Kaz Matsune was born with a love for cooking. His passion led him to be a diligent student and a skilled sushi chef at restaurants such as Minako (San Francisco's first organic, Japanese restaurant), Ozumo, and the famed Fort Mason restaurant, Greens.
Today, Kaz teaches corporate teams and sushi lovers of all stripes his craft with Breakthrough Sushi - the first and only sustainable team building sushi company in the US.
Over the course of his 18-year professional culinary career, Kaz has served top celebrities and some of the Bay Area's top companies, including Google, Facebook, Oracle, Intel, Hewlett-Packard, Verizon Wireless, and Citibank. He has taught over 10,000 sushi lovers and even held lessons at the Culinary Institute of America at Copia.
Kaz has also appeared in videos for Grammarly and Survey Monkey, as well as ad campaigns for Adobe and Eventbrite. His writing is featured on Quora, The Huffington Post, Slate, Apple News, and he has published three books on sushi. The most recent book, How I Became a Sushi Chef, is a memoir of his culinary journey.
California Roll has become the iconic Sushi item in the US and the rest of the world. As far as I know, from working at about ten different Japanese/Sushi Restaurants in the US, it is the most popular item on the menu.
Even at stores like Whole Foods and Trader Joe's, it is one of the most visible Sushi items next to Spicy Tuna and Rainbow Roll.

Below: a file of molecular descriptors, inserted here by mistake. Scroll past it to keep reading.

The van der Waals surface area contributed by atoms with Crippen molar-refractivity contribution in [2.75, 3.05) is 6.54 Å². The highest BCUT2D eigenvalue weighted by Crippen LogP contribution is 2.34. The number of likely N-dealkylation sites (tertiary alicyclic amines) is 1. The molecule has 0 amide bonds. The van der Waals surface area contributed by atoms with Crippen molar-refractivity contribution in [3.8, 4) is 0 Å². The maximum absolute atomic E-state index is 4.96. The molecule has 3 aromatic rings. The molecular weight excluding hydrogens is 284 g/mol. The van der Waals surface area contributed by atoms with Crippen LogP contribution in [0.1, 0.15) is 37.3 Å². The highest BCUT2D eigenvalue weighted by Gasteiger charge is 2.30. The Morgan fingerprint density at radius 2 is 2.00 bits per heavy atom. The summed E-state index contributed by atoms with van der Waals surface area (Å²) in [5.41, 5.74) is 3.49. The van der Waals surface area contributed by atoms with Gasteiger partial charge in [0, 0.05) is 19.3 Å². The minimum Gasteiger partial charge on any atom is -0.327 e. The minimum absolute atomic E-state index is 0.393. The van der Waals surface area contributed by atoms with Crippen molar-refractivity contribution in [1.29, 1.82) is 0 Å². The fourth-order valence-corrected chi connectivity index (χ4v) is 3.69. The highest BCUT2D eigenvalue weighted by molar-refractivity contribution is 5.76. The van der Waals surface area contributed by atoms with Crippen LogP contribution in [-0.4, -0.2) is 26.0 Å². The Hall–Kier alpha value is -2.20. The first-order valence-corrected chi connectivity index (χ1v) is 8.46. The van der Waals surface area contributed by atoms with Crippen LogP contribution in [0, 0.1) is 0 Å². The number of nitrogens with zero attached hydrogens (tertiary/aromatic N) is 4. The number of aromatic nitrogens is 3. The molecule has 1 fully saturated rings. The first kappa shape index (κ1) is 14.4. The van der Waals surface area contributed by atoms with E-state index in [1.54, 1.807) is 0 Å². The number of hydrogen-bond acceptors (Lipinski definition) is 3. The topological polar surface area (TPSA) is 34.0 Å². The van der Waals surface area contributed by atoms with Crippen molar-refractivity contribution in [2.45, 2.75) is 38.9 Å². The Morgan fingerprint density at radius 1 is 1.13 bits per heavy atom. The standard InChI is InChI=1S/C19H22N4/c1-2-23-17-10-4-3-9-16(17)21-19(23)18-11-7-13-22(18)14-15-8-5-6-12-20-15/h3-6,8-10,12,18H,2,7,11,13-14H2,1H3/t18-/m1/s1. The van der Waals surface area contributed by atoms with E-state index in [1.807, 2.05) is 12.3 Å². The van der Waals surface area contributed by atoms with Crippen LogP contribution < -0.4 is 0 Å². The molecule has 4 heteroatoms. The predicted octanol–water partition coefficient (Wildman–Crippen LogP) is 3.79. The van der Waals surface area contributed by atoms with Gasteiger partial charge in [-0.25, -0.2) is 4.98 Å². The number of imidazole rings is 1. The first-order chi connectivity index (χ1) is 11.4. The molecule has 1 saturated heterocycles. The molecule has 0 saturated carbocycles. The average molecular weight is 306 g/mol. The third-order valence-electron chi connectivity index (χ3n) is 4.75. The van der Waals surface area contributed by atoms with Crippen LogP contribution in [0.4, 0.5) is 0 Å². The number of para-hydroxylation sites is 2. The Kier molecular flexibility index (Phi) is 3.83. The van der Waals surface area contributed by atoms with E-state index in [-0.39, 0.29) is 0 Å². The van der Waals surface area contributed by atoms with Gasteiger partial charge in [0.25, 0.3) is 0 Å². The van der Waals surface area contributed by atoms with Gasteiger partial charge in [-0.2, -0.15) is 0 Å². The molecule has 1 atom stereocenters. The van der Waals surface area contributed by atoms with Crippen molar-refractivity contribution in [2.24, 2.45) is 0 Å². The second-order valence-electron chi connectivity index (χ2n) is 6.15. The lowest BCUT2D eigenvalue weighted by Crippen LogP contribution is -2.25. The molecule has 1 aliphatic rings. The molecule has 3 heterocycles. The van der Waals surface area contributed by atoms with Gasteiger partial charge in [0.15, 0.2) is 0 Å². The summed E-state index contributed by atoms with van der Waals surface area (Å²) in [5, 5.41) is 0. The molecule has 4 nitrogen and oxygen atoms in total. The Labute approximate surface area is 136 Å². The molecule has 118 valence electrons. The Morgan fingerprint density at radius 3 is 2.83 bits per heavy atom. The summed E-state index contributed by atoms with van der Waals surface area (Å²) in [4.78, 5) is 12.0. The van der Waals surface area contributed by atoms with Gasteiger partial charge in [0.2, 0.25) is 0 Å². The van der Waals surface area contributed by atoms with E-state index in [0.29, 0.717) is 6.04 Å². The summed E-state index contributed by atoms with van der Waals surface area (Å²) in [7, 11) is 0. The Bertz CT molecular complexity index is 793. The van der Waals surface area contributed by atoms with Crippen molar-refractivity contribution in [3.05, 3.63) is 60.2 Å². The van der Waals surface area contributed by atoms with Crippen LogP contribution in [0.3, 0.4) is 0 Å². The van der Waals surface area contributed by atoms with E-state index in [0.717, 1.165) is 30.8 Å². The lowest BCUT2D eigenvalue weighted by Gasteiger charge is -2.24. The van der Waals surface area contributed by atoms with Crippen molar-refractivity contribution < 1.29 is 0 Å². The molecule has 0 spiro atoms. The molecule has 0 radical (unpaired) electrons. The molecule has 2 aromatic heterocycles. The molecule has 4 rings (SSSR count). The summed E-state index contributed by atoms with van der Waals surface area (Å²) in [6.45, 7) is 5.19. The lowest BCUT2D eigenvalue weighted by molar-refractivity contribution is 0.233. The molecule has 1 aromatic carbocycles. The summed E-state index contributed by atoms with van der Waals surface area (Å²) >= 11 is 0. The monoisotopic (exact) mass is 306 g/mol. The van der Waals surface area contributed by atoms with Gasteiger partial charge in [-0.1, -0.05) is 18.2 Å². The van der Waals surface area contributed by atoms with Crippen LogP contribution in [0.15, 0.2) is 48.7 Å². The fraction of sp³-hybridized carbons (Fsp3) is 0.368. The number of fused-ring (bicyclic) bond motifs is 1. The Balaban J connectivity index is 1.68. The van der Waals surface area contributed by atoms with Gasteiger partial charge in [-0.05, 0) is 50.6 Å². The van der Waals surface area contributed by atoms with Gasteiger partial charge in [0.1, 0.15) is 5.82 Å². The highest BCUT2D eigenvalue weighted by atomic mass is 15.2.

So, who invented California Roll, and how did it become so popular?
The story I heard was that one day, a Sushi chef at Sushi ba
I think one of the most critical aspects of sushi bar experience is the interaction with the chef. No other cuisine offers such dynamic interaction between a chef and a customer. A customer has an opportunity to sit directly in front of a chef to place an order. This, creates a unique bonding experience for both the chef and the customer.
Because I've been a sushi chef for over nineteen years, and worked at about ten different restaurants, here are some of the tips I can off
"If you want to know how good a sushi restaurant is, you should order Tamago," my mother used to tell me. My mother's explanations always puzzled me. How could Tamago, a non-fish dish, test a Sushi Chef's skill? Shouldn't it be fish? "Why Tamago, not fish?" I once asked my mother at a Kaiten Sushi restaurant. "That's because it's difficult to make a good Tamago," she said. "That's it? Is that the only reason?" I asked back. "Yes, that is it," she answered. Was that the answer